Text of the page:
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Che sa ridere e trescar.
Foscolo's Essays on Petrarch.
THE DEATH OF LEONIDAS.
BY THE REV. GEORGE CROLY, A. M.
THE imagery in the following lines is highly poetic; but the antiquated style in which it is written, and the spirit of imitation that characterizes its author, cannot be too much censured. The poet who cannot rise to fame by following the impulse of his own genius, will never become immortal by serving a servile apprenticeship to the Muses.-ED.
It was the wild midnight-
And the thunder echoed by.
The torrent swept the glen,
The ocean lashed the shore;
To make their bed in gore!
Swift from the deluged ground
Three hundred took the shield;
He spoke no warrior word,
The fiery element
Show'd with one mighty gleam, Rampart, and flag, and tent,
Like the spectres of a dream.
All up the mountain's side,
Waved the Persian banners pale.
And foremost from the pass,
Like the lightning's living brand.
Then double darkness fell,
And the forest ceased its moan: But there came a clash of steel, And a distant dying groan.
Anon, a trumpet blew,
And a fiery sheet burst high, That o'er the midnight threw, A blood-red canopy.
A host glared on the hill;
Like leopards in their play.
The air was all a yell,
And the earth was all a flame, Where the Spartan's bloody steel On the silken turbans came.
And still the Greek rush'd on,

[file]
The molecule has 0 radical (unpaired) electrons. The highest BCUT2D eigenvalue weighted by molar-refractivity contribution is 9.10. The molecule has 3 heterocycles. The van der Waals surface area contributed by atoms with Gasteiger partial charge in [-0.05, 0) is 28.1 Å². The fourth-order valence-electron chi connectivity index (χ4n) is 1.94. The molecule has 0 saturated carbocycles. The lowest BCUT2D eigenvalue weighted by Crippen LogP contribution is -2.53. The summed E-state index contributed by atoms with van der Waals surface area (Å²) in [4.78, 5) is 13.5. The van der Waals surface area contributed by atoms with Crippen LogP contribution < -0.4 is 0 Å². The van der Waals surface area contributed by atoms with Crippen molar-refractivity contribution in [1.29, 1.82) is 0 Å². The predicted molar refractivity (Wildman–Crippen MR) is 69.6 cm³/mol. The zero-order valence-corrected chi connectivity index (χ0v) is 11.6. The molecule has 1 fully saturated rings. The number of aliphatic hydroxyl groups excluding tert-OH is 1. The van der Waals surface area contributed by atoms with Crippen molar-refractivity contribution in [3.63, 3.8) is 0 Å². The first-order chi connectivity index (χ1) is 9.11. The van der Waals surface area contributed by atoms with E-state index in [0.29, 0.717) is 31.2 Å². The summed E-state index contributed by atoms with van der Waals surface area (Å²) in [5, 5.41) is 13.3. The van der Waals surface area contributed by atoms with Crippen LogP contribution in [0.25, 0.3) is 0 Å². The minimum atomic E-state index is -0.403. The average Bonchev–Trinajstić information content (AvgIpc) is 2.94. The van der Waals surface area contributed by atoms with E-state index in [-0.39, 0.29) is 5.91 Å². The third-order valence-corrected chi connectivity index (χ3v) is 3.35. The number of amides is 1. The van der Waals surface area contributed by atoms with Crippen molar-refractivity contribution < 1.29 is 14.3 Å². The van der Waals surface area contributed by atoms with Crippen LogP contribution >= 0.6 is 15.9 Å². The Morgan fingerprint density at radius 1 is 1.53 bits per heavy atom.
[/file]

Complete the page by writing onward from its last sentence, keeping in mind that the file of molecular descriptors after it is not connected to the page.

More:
They found a royal feast,
His midnight banquet there; And the treasures of the East Lay beneath the Doric spear.
Then sat to the repast
The bravest of the brave! That feast must be their last, That spot must be their grave.
They pledged old Sparta's name
They took the rose-wreathed lyres From eunuch and from slave, And taught the languid wires
The sounds that freedom gave.
But now the morning star
Crown'd Eta's twilight brow; And the Persian horn of war From the hills began to blow.
Up rose the glorious rank,
Fear on King Xerxes fell,
When, like spirits from the tomb, With shout and trumpet knell, He saw the warriors come.
But down swept all his power,
With chariot and with charge; Down pour'd the arrowy show'r, Till sank the Dorian's targe.
They gather'd round the tent,
With all their strength unstrung; To Greece one look they sent, Then on high their torches flung.
Their king sat on the throne,
Thus fought the Greek of old!
ONE MOMENT MORE.
We are pleased with the following lines, but we should fear to recommend them to imitation. The warrior seems to have no great delicacy of feeling in declaring his passion so abruptly to his companion; and we feel disappointed by the poet totally concealing from us the tender scene that is supposed to have taken place between the lovers. We are only told abruptly, and rather unceremoniously, that" the struggle's past.' In this there is a want of tenderness.-ED.
One moment more, ere fast and far,
That past, I grasp my cymetar,
And glory's form caress.
Those bright blue eyes,-how tearful now
To clasp that hand, to kiss that brow,—
And then, 'midst other scenes,-with thee,-
Thou wilt not chide, for thou hast known,
One moment then, few may be flown
The struggle's past!Her golden hair
Sleeps on a soldier's breast: